By Richard Forbes.

It was well past one o’clock in the morning when John Henry Pope – at that time, acting Minister of Railways – arrived by carriage to twist the arm of the then-prime minister, Sir John A Macdonald, forcing him to reconsider a loan, however reluctantly, to keep the Canadian Pacific project afloat.Sir Van Horne describes Pope, cigar in his mouth, pressing on a tired Macdonald (who he had dragged out of bed to lobby.)

The result of Pope’s ‘thirteenth hour’ intervention was the Railway Relief Act of 1884, an emergency loan to the tune of $22.5 million. An extraordinary bet on the project which reflects the sheer significance the intercontinental railway carried for both Macdonald’s Conservatives and Confederation. The former had staked its government and the fate of our then fledgling country on the creation of the railway, tying it to Confederation as one of the most notable conditions for British Columbia joining Canada. Failure for the CPR could have been met with the cession of BC to the US.

When we use the word “nation-building” in Canada, the Canadian Pacific Railway is the universal benchmark by which we judge all other such projects in their capacity to transform Canada. That’s what nation-building looks like. Invoking the railway’s legacy shouldn’t be done lightly. But, perhaps not unsurprising, what we’re seeing in the wake of TransCanada’s decision to pull Energy East is a legion of partisans ready and willing to mischaracterize the demise of Energy East as a setback for the country’s development, having spent months now building Energy East up to Canadians as an act of “nation-building” it never was, nor could be.

For instance, Financial Post‘s Claudia Cattaneo writes, “the cancellation of Energy East is the last of the big, nation-building pipeline decisions that resulted from Prime Minister Justin Trudeau’s forced transition to greener energy.”

Over the long weekend, we saw our fair share of irresponsible rhetoric emanating from various corners of the country. Leadership hopefuls for Alberta’s new United Conservative Party, Brian Jean and Jason Kenney competed for the most heated exchanges of words – directing their scorn towards Quebec’s resistance to the pipeline, Notley’s hopes to engender a social license, and federal climate change policy.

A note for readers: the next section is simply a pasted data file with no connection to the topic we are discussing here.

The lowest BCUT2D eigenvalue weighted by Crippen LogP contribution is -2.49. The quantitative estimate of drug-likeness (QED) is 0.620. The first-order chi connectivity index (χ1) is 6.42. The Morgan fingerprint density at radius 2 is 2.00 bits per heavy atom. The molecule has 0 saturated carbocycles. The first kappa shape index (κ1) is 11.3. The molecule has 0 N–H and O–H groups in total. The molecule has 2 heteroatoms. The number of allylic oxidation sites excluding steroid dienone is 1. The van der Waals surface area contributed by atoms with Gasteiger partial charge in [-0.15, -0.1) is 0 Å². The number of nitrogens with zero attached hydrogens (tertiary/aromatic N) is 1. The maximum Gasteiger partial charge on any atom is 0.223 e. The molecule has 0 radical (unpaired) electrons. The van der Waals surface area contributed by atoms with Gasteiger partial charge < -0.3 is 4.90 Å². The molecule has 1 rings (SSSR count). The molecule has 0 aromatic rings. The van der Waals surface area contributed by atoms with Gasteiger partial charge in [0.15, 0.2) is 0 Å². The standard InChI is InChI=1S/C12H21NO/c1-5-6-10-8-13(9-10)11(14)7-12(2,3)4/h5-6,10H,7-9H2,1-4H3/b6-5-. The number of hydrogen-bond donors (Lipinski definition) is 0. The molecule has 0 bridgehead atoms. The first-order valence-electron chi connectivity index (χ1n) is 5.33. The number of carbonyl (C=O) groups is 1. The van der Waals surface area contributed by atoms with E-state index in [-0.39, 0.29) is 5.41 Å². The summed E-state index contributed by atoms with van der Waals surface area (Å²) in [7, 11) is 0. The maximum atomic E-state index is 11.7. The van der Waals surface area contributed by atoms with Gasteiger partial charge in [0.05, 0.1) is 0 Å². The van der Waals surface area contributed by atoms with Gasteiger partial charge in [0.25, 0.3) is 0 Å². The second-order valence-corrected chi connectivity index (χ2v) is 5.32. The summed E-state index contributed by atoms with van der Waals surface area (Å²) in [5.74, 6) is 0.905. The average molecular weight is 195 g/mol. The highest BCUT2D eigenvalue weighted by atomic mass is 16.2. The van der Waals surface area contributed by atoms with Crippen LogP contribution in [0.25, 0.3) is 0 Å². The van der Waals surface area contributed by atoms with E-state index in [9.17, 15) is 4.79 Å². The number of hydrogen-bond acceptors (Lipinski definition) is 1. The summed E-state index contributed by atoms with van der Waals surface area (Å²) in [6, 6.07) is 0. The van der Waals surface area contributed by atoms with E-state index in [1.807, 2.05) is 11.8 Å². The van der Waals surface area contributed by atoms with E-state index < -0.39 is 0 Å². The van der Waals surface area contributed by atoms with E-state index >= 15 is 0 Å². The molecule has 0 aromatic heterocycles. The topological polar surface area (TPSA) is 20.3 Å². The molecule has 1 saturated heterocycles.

Brian Jean called the cancellation, “a shameful moment in Canadian history, an attack on Alberta,” adding that “Canada will now continue to import foreign dictator oil in our refineries instead of Alberta oil.” (“It’s shameful.”) He also attacked Montreal mayor Denis Coderre and Canada’s equalization transfers.

Jason Kenney said the project’s demise was a “huge blow to our economic future, a huge win for dictator oil,” while also attacking Coderre and advocating for a referendum to “trigger” negotiations for equalization reform.

Former Wildrose leader Danielle Smith posed the question to social media whether Alberta ought to separate from Canada, saying “listeners want me to ask.” The implication of her post (if I’m interpreting it correctly) was she felt the “rest of Canada” had disrespected Alberta in the wake of Energy East falling through.

Brian Jean (above) and Jason Kenney are vying for the leadership of Alberta’s new Conservative party after a merger of the PCs and the Wildroses this summer.

Lost in this rhetoric and posturing, however, is the reality: Energy East was never a nation-building exercise, but rather a business proposal made in light of regulatory challenges – the politics of which have divided the country; placing Quebec (one of the few areas where a new pipeline would have had to have been built to realize Energy East) against Alberta and New Brunswick (where some have even suggested the bitumen would have been mostly exported, rather than refined due to capacity.) The proposal has burgeoned into a glorious political opportunity for Albertan politicos and Tories gunning for the premier’s office and the federal party’s leadership to bash soft targets (Quebec, Trudeau, Notley, “Activists”) and raise old prejudices among their political bases, while doubling down on competitively ridiculous responses, like holding a referendum, or Lisa Raitt’s proposal to use the Notwithstanding Clause to silence environmental activists.